Clarkson, who hosted one of the most-watched television shows in the world, was dropped by the BBC Wednesday after an internal investigation
by the British broadcaster found he had subjected producer Oisin Tymon "to an unprovoked physical and verbal attack."
Tymon went to a hospital emergency department to receive treatment for a split lip following the March 4 incident at a hotel in North Yorkshire, it said.
North Yorkshire police said they had asked the BBC for a copy of the report and would assess whether further police action needed to be taken.
"No one who was present at the hotel during the incident came forward to report an offense to the police. Nonetheless, we have a duty to investigate where we believe an offense might have been committed, and that is what we have been doing with this case," police said in a statement
"As is usual in these circumstances, we have made contact with Mr Tymon through his lawyers, to ask him to speak to us so we can ascertain how he wishes to pursue this matter."
Tymon issued a statement through his lawyer Friday
saying he had informed police he did not want to press charges.
"The events of the last few weeks have been extremely unpleasant for everyone involved. The matter has taken a great toll on Oisin, his family and his friends," lawyer Paul Daniels said.
"Quite simply, Mr Tymon just wishes to return now to the job at the BBC he loves, as soon as possible. Further, the BBC have, in his view, taken action with a view to addressing the issues at hand.
"Mr Tymon agrees with the BBC's stated view that all parties should now be allowed to move on, so far as possible."
Tymon had earlier said
he was grateful to the BBC for their "thorough and swift investigation into this very regrettable incident."
"I've worked on Top Gear for almost a decade, a program I love. Over that time Jeremy and I had a positive and successful working relationship, making some landmark projects together. He is a unique talent and I am well aware that many will be sorry his involvement in the show should end in this way," he said.
Clarkson was suspended on March 10
after what the BBC initially described as the "fracas" with Tymon.
Ken MacQuarrie, who conducted the internal investigation into the incident, said Tymon had been struck "resulting in swelling and bleeding to his lip."
The physical attack was halted after about 30 seconds by the intervention of a witness, MacQuarrie said, but Clarkson continued to use "derogatory and abusive language" for a sustained period of time. MacQuarrie said Clarkson made a number of attempts to apologize over subsequent days and had reported the incident to BBC management.
"A member of staff -- who is a completely innocent party -- took himself to Accident and Emergency after a physical altercation accompanied by sustained and prolonged verbal abuse of an extreme nature. For me a line has been crossed," he said. "I know how popular the program is and I also know that this decision will divide opinion."
In 2013, Guinness World Records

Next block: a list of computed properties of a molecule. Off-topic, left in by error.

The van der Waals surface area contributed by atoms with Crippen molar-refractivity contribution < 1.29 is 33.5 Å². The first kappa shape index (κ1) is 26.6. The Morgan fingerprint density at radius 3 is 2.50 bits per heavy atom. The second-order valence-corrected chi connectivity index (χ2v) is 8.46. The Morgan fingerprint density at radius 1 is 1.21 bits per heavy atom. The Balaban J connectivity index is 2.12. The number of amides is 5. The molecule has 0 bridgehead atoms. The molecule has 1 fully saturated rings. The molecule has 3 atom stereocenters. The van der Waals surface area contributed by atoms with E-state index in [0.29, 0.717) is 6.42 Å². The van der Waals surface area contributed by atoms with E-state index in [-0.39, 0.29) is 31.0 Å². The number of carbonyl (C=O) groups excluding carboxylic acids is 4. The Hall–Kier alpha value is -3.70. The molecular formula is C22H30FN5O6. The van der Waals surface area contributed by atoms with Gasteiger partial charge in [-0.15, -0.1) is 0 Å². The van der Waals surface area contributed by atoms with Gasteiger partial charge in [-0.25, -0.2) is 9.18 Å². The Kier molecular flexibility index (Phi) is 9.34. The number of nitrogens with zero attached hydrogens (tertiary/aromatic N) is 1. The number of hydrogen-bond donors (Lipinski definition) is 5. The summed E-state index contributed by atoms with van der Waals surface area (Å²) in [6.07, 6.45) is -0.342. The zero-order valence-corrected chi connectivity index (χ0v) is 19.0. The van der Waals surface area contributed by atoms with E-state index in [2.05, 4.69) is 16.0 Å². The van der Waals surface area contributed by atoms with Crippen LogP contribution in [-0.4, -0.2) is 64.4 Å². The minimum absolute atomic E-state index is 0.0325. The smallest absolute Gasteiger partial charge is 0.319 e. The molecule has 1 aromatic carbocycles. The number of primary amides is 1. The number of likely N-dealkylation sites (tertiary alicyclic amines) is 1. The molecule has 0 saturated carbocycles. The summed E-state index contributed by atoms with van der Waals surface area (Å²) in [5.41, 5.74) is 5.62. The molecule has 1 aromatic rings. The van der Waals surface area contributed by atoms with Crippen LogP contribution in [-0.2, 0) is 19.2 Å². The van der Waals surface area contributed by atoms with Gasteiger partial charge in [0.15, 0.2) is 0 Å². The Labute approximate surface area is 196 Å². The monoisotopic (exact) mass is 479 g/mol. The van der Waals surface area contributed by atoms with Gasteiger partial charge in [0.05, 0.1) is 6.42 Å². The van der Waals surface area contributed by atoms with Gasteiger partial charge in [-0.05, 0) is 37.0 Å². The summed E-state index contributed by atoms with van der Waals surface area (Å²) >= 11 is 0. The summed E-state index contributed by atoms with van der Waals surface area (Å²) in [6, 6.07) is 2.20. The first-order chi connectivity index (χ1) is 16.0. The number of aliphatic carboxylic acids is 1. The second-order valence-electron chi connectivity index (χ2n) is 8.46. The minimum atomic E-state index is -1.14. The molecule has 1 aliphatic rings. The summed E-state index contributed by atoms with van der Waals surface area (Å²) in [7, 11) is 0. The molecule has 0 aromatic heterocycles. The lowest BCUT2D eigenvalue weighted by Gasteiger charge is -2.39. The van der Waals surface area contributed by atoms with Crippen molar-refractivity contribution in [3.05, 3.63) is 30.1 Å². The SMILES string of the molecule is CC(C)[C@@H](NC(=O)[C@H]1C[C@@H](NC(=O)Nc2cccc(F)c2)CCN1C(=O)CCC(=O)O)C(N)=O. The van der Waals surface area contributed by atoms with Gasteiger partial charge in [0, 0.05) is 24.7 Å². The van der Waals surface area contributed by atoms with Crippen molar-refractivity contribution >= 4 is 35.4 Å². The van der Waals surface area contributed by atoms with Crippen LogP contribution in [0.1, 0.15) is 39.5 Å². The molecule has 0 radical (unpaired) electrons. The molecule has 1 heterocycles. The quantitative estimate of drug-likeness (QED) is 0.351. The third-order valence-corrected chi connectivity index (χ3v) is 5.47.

named "Top Gear" the world's most widely watched factual program, with an estimated 350 million global viewers. The show -- fronted by Clarkson, James May and Richard Hammond -- is sold to 214 territories worldwide. Local versions have been made in the United States, China, Russia, Australia and South Korea.
After his suspension by the BBC, Clarkson changed his Twitter profile
to "I am probably a presenter on the BBC2 motoring show,Top Gear." On Wednesday, the wording became past tense: "I used to be a presenter on the BBC2 motoring show,Top Gear."
Co-host Richard Hammond
tweeted: "Gutted at such a sad end to an era. We're all three of us idiots in our different ways but it's been an incredible ride together."
On Friday James May also tweeted, saying: "I've written some blues lyrics: Oh I woke up this morning, And ... #Still Unemployed."
Fans had earlier expressed outrage at the BBC decision to suspend Clarkson.
An online petition
to have Clarkson reinstated has been signed by more than a million people. Fewer than 10,000 people signed a counterpetition calling for him to be fired.
Last week, a fan dressed as the "Stig" -- the anonymous racing car test-driver who was once a regular feature of the show -- drove to the BBC's London headquarters in an armored tank to present the "Bring Back Clarkson" petition.
Clarkson later thanked his supporters in a tweet shared more than 22,000 times.
While Clarkson's abrasive style has proven popular with viewers, his on- and off-air comments have earned him a reputation as a politically incorrect maverick who often walks a fine line between humor and offense.
Last year, he apologized profusely after being accused of mumbling the n-word in a clip that wasn't aired.
"I'd actually used the word I was trying to obscure. I was mortified by this, horrified. It is a word I loathe," Clarkson said in video statement posted online.
He's been accused on other occasions of racism, including characterizing Mexicans as "lazy and feckless" and using the word "slope" over footage of an Asian man crossing a bridge during a "Top Gear" special in Myanmar. Producer Andy Wilman later apologized, calling it a "light-hearted word play joke," and saying that the team was not aware that it was offensive to Asians.
Last week, Clarkson launched into an expletive-filled rant at a charity auction in north London, verbally attacking his BBC bosses. A CNN reporter who was at the event said Clarkson swore often as he talked about his suspension from the show, saying the BBC had "f**ked themselves" and had ruined a great show.
Clarkson later brushed off the incident, saying the rant was meant "in jest" and was designed to increase bids for the prize being auctioned -- one last lap of the "Top Gear" race track.